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Monday, 24 December, 2001, 16:49 GMT
The patacone plan - back to the future?
Unemployed people wait to receive food from a soup kitchen in Rosario
Economic crisis has led to acute social problems
By BBC World Business reporter, Mark Gregory

For months provincial governments in Argentina have paid many of their bills and their employees in bonds not cash.

These bonds can be exchanged for goods in shops and are to all intents and purposes a form of currency.

In effect what the federal government now proposes to do is extend the principle to the whole country.

It is estimated that provincial government bonds add up to about 5% of the cash now in circulation.

With the addition of national government bonds this figure could go up to 10% or even 15% of cash used for everyday transactions.

What is it?

A bond is essentially a piece of paper that commits the issuer to paying a designated sum of money to whoever owns it at particular date in the future.

Until that date, the bond can be bought or sold by anyone at whatever value the market determines.

The government of the Buenos Aires province, the country's most populous region, pioneered the idea of substituting bonds for cash.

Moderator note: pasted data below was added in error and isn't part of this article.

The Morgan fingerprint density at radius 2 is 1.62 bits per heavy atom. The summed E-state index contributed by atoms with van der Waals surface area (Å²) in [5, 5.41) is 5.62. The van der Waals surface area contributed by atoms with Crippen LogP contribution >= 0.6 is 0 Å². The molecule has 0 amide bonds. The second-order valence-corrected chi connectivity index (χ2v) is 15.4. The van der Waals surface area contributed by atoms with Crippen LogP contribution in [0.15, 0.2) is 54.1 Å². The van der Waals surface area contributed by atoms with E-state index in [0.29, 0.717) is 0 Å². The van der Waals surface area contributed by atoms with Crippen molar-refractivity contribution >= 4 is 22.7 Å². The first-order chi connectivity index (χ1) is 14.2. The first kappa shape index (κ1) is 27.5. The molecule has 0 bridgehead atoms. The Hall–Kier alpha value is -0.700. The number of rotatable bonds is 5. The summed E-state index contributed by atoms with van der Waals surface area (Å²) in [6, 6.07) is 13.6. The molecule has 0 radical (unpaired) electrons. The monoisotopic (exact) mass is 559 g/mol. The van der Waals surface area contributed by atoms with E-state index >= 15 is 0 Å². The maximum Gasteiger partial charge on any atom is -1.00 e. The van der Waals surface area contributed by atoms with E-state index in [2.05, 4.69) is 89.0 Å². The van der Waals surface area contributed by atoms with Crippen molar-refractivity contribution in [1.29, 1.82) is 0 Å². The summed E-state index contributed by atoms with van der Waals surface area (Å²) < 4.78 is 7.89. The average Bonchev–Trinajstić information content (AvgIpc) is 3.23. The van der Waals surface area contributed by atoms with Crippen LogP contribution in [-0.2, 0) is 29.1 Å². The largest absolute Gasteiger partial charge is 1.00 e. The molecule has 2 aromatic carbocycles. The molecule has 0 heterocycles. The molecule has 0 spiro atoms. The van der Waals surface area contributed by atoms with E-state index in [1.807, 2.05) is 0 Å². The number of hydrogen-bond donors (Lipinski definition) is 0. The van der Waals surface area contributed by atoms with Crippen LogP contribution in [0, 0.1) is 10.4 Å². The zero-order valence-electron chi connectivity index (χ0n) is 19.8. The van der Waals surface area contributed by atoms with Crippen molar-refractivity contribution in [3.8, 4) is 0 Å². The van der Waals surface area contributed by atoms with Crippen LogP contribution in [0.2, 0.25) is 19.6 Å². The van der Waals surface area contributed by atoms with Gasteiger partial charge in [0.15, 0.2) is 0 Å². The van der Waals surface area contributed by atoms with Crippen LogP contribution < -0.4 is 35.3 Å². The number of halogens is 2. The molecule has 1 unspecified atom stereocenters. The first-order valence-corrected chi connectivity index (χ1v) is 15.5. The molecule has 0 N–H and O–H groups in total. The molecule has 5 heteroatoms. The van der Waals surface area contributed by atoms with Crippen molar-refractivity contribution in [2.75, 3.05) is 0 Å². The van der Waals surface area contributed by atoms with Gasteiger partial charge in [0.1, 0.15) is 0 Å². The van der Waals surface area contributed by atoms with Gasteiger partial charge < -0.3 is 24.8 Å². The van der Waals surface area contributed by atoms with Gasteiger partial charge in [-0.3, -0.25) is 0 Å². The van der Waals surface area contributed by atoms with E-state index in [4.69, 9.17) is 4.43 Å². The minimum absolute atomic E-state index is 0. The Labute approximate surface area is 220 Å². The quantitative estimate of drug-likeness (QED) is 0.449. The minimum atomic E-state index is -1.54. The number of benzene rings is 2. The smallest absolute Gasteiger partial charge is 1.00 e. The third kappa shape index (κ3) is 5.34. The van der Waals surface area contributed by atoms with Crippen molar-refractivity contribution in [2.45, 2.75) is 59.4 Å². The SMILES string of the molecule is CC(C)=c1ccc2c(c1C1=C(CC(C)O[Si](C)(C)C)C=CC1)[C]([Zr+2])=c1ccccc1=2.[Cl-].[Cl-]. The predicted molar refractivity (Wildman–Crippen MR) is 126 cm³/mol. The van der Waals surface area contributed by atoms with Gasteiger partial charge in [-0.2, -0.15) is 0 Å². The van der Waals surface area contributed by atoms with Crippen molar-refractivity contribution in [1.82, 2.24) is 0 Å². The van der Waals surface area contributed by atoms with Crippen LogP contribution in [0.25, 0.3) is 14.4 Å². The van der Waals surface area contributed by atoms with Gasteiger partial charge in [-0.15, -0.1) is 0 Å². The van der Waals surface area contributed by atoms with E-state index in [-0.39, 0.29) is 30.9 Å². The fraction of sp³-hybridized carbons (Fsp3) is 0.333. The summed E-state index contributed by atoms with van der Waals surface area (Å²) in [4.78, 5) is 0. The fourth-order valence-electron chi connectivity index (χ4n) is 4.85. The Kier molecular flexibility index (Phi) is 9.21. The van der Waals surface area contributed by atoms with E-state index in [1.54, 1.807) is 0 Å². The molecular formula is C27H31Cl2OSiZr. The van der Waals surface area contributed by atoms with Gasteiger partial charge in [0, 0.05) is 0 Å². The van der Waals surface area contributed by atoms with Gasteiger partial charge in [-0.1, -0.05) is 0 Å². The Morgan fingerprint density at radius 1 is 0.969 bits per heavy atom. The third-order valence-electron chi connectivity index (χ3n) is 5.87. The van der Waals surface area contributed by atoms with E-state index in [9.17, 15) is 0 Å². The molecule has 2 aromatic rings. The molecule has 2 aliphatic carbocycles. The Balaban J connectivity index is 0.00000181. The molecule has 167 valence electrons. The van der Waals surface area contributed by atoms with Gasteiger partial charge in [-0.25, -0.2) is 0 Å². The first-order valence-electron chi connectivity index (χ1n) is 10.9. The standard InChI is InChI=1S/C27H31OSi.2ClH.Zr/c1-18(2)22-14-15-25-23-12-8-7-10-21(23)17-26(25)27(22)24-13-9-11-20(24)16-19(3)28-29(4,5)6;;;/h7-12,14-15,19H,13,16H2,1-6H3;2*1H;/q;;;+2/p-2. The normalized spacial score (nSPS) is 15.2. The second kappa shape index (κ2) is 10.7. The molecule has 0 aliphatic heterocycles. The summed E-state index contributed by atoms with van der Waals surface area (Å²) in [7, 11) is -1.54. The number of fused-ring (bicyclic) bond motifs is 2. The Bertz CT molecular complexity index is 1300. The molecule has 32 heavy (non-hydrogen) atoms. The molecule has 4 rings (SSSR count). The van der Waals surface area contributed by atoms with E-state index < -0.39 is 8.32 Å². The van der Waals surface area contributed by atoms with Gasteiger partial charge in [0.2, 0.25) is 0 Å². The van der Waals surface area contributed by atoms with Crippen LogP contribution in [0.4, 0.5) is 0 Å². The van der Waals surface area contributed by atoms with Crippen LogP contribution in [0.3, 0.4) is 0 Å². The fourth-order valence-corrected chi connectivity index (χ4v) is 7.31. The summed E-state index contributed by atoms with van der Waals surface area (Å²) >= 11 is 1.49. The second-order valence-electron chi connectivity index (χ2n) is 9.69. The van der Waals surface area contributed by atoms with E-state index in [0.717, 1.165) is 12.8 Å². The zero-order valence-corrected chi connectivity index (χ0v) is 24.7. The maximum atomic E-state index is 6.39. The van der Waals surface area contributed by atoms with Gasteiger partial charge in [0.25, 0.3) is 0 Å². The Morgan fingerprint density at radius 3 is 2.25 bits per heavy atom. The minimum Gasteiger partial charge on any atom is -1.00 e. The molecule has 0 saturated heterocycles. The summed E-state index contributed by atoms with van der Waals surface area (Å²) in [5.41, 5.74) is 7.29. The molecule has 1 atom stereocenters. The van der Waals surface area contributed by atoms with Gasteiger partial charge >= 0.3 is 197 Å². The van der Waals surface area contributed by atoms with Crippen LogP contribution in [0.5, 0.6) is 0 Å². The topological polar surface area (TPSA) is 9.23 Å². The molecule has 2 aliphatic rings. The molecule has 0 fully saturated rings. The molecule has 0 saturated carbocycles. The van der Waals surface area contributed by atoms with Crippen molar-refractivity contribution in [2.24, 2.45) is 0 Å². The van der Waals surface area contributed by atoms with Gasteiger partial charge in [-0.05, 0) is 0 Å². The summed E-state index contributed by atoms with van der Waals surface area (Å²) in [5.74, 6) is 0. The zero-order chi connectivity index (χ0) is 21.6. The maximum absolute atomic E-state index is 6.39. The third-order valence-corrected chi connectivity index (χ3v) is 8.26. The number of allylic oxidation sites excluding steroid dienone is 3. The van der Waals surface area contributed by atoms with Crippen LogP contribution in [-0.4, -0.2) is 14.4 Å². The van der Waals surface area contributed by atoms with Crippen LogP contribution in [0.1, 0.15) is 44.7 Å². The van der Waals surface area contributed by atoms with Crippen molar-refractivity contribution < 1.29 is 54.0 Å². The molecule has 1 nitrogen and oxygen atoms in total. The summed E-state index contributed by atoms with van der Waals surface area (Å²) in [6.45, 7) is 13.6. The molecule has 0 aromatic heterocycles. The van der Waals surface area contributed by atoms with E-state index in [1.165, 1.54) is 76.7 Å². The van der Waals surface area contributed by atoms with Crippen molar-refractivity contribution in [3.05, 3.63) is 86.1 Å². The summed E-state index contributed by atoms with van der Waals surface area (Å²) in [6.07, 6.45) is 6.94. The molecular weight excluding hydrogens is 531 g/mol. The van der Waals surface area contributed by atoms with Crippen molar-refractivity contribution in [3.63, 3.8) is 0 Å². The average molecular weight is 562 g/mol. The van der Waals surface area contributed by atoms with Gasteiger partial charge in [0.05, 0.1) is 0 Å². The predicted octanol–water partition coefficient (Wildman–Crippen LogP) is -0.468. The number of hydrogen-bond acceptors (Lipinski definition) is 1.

Initially it printed $1bn worth of bonds called patacones, a name derived from a former Argentine national currency.

These were paid to employees in lieu of their normal salaries.

By issuing its own version of patacones, the federal government hopes to stave off a formal devaluation of the official currency the peso, which is fixed at a rate of one to one with the US dollar.

Future shock?

The bonds will help the government meet its expenses, and could also inject spending power into the recession plagued economy.

But there may be a high price to pay.

Existing provincial government bonds have typically lost one fifth or more of their nominal worth.

Federal bonds are also unlikely to change hands at face value for long.

By relying on them the government risks a collapse in confidence in the value of money and a return to the hyperinflation that prompted Argentina to link its currency to the dollar in the first place, 10 years ago.

See also:

21 Dec 01 | Business
Bush backs IMF austerity measures
21 Dec 01 | Business
Argentines wait for new policy
13 Dec 01 | Americas
Argentina delays pension payments
22 Dec 01 | Americas
Viewpoint: There is no future here
23 Dec 01 | Business
Argentina default impact limited
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